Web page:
How to Count
The simplest kind of counting is based on tally marks. Start with a blank sheet of paper. For each object to be counted, make a mark on the page. When you're finished, the number of marks should match the number of objects.
This kind of counting is surely ancient, but it was given a formal, axiomatic basis just a century ago by the Italian mathematician Giuseppe Peano. Peano's scheme of arithmetic begins by postulating the existence of the number zero, or 0. The next number is defined as the successor of zero, written S(0). Next comes the successor of the successor of zero, or S(S(0)), then S(S(S(0))), and so on. Continuing in this long-winded way, you can count as high as you please; it's just a matter of applying the same rule over and over.
Peano's axioms belong to the ideal world of Platonic mathematics—the same world where geometric points are dimensionless, circles are perfectly round, and lines run straight and true to infinity. In that empyrean realm, chad are never hanging, and every count is full, fair and accurate. But that's not the world we live and count in.
When considering the causes of counting errors, it's helpful to have in mind a specific counting machine. A Peano counter might be a box with a long row of light bulbs on the front panel. Events to be counted enter the machine via a single input port; the input could be a wire, and the events pulses of voltage. The light bulbs are the machine's output. Initially, all the bulbs are dark. Each time an event is recorded, a bulb turns on—and thereafter stays on forever—so that the number of lit bulbs represents the number of events counted.
Such a machine could have many modes of failure. For example, a bulb could burn out, or a fuse could blow. Here I shall focus on one specific type of error: the possibility that a count fails to register. That is, a pulse arrives at the input, but no bulb lights up in response; the input is ignored, and the state of the machine remains unchanged. Such lost counts are assumed to be random and uncorrelated accidents, so that the machine operates probabilistically. If the counter is in state R when a pulse arrives, it moves to the correct successor state S(R) with probability p, and it stays in state R with probability 1–p.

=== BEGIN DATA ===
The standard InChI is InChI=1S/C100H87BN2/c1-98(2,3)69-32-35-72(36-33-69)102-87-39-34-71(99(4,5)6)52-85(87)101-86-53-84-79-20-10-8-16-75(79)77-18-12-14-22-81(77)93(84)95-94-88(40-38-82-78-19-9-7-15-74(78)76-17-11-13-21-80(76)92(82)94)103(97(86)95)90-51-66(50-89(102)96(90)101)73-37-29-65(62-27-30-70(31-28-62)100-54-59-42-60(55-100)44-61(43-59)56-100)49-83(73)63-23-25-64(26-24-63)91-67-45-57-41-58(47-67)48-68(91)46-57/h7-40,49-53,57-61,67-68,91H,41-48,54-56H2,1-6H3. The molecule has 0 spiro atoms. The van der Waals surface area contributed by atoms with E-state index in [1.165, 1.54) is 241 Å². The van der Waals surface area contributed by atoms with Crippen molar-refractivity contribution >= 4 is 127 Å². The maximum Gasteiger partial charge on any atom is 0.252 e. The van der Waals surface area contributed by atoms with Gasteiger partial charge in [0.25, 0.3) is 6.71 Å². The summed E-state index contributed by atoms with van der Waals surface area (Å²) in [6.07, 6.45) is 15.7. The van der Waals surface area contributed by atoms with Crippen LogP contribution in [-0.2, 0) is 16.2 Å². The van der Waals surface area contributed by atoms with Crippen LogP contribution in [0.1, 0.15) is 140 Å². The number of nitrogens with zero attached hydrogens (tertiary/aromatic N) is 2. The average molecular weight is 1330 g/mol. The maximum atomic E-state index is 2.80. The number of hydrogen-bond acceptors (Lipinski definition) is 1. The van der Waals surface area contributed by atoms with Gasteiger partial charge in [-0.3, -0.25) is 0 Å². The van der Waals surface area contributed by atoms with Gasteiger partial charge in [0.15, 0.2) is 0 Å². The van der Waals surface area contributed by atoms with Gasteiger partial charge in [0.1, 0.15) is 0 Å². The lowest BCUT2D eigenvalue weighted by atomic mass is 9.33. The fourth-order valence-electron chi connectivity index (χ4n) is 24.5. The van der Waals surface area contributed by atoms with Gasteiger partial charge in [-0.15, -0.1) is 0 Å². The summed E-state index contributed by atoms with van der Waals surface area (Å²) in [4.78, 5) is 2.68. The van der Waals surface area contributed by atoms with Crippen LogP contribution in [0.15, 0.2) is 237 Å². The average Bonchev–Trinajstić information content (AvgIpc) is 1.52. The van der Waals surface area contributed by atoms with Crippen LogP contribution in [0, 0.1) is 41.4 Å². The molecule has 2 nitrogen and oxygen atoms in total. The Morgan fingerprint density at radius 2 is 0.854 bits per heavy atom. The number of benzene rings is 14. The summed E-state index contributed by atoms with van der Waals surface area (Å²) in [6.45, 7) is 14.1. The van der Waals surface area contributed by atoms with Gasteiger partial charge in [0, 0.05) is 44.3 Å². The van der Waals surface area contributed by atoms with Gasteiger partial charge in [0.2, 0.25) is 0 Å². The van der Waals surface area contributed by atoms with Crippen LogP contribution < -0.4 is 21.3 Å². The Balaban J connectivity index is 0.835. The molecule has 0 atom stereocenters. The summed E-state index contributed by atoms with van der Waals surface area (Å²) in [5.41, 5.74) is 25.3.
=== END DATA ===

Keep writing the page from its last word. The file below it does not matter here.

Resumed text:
The basic mathematical properties of the probabilistic Peano counter are easy to describe. Because events can get lost but extra events are never introduced, the registered count R must always be less than or equal to the true count N. Also, the successive values of R must form a nondecreasing sequence: The counter can never run backwards. In any long series of counting trials, the mean value of R should be equal to pN. For example, with p = 0.75, a stream of 100 events will register 75 counts on the average. The extent to which individual results depart from the mean can also be measured statistically. The standard deviation of the distribution is proportional to the square root of p(1–p); thus the results are scattered most widely when p is 1/2, and the distribution gets narrower as p approaches either 0 or 1.
In a Peano counter with given values of N and p, you can easily gauge the probability of observing any value of R. However, predicting R when you know N is seldom what you want to do. More often, you are given R and you want to estimate N; that is, you know the tally announced by the county canvassing board, and you want to estimate how many votes were actually cast for each candidate. This inverse problem is subtler, especially when you don't know p. But if you can count the same set of objects many times, you can learn the shape of the distribution; then, the mean and the width yield an estimate of N.
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